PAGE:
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FRIDAY Earth Day Stewardship at Newberry Woods Community Forest
April 21 , 9:00 am – 12:00 pm
Get ready for Great Peninsula Conservancy’s 2023 Earth Day Stewardship. On Friday, April 21st, join GPC staff and volunteers from the U.S. Navy to get started on restoration efforts at Newberry Woods Community Forest. This 200-acre forest preserve currently struggles with a major invasive Scotch broom infestation and we need your help! Sign up today to be part of GPC’s Earth Day event and initiate the invasive species removal work on an important stretch of Silverdale forestland. GPC will provide weed wrenches, loppers, and gloves, but please feel free to supplement our equipment with your own. Don’t forget to bring your muscles! (Can’t join us on Friday? No worries! Earth Day Stewardship continues on Saturday! Learn more about that event HERE).
- When: Friday, April 21st, 9am-12pm
- Location: We will meet at Newberry Hill Heritage Park parking lot, located at the SE corner of NW Newberry Hill Road and Tieton Place NW, Silverdale, WA, 98383. Google Maps directions to the parking lot.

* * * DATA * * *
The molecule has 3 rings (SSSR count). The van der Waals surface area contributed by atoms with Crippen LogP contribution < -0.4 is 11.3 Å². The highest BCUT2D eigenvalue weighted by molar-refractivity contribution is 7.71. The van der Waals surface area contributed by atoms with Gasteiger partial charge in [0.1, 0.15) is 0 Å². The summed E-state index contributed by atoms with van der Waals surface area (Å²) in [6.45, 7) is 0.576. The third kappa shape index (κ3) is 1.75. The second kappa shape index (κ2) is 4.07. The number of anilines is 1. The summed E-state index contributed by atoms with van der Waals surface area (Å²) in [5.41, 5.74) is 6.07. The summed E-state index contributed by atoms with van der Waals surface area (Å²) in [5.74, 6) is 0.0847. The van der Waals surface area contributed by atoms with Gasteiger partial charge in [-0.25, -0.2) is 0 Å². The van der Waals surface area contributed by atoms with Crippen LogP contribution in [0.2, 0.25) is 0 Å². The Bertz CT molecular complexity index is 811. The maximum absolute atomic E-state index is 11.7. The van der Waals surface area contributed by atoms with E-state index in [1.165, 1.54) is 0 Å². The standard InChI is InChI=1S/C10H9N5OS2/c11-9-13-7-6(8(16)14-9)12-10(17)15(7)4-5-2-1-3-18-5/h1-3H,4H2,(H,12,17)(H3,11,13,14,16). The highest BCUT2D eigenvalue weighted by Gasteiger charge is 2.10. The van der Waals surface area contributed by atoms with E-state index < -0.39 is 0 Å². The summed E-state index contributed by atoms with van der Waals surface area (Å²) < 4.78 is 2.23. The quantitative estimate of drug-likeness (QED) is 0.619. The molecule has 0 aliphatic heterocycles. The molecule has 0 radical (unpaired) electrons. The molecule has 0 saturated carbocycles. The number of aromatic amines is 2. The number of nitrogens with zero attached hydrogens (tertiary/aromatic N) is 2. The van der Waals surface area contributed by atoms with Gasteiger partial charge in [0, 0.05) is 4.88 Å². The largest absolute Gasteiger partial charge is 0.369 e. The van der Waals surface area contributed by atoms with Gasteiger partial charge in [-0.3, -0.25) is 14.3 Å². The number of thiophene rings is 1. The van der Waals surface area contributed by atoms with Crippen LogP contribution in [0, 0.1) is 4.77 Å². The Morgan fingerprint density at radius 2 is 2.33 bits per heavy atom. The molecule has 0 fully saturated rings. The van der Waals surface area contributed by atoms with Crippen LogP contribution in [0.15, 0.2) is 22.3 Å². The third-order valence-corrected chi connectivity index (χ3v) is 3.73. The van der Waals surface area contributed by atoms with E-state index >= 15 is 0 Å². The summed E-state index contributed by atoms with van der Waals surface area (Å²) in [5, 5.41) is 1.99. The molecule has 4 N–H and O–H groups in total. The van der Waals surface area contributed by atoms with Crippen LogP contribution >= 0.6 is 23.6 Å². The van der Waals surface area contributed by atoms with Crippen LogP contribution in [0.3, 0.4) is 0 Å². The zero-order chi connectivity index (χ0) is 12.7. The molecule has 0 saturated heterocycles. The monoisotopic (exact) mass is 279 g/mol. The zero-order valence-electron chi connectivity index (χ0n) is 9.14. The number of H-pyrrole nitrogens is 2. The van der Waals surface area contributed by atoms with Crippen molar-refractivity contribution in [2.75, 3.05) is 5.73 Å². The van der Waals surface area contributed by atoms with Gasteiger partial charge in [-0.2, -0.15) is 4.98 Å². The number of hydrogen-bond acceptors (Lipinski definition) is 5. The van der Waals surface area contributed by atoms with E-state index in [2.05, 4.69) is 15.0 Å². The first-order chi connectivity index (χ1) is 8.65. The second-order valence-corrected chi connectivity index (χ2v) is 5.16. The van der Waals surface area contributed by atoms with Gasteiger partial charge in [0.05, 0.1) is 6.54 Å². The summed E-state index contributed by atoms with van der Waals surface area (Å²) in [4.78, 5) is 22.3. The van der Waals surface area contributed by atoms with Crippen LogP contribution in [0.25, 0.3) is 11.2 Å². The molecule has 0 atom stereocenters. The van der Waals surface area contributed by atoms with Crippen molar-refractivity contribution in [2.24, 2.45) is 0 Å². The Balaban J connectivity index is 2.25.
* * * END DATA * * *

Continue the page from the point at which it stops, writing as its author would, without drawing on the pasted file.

- Terrain: From the parking lot, our group will walk approximately a half-mile to the Newberry Woods Community Forest and an additional half-mile to the restoration site. The terrain will be mostly flat, but does include one moderately steep hill. We recommended closed toed shoes or hiking boots.
- Weather: We are still in the rainy season! This event will happen rain or shine – all you will need to bring is yourself and whatever clothing you need to brave the elements. We will communicate with you prior to the event if weather conditions are prohibitive.
- Food: GPC will provide drinks and snacks!
For more information please reach out to GPC’s Community Stewardship Coordinator Aaron Gaul (firstname.lastname@example.org)
Not-so-fun facts about Scotch broom: According to the USDA, Scotch broom is a noxious weed that competes with native tree seedlings for nutrients and water. Scotch broom is not an ideal food source for grazing animals, and replaces the native plant species that provide pollination and nesting habitats for birds. In addition to the threats that Scotch broom poses to forest habitats, functions, and biodiversity, we also know that the longer Scotch broom is left in the ground, the more long-term impacts it has on our forest ecosystem. As an allelopathic plant, Scotch broom actually changes the chemical makeup of the soil it grows from, making it increasingly hard for other plants to grow and compete with it. We also know that a single Scotch broom plant can produce thousands of seeds, each of which can live dormant in the soil for 60-80 years! Obviously, there are lots of good reasons to get outside and start taking a stand against this noxious weed!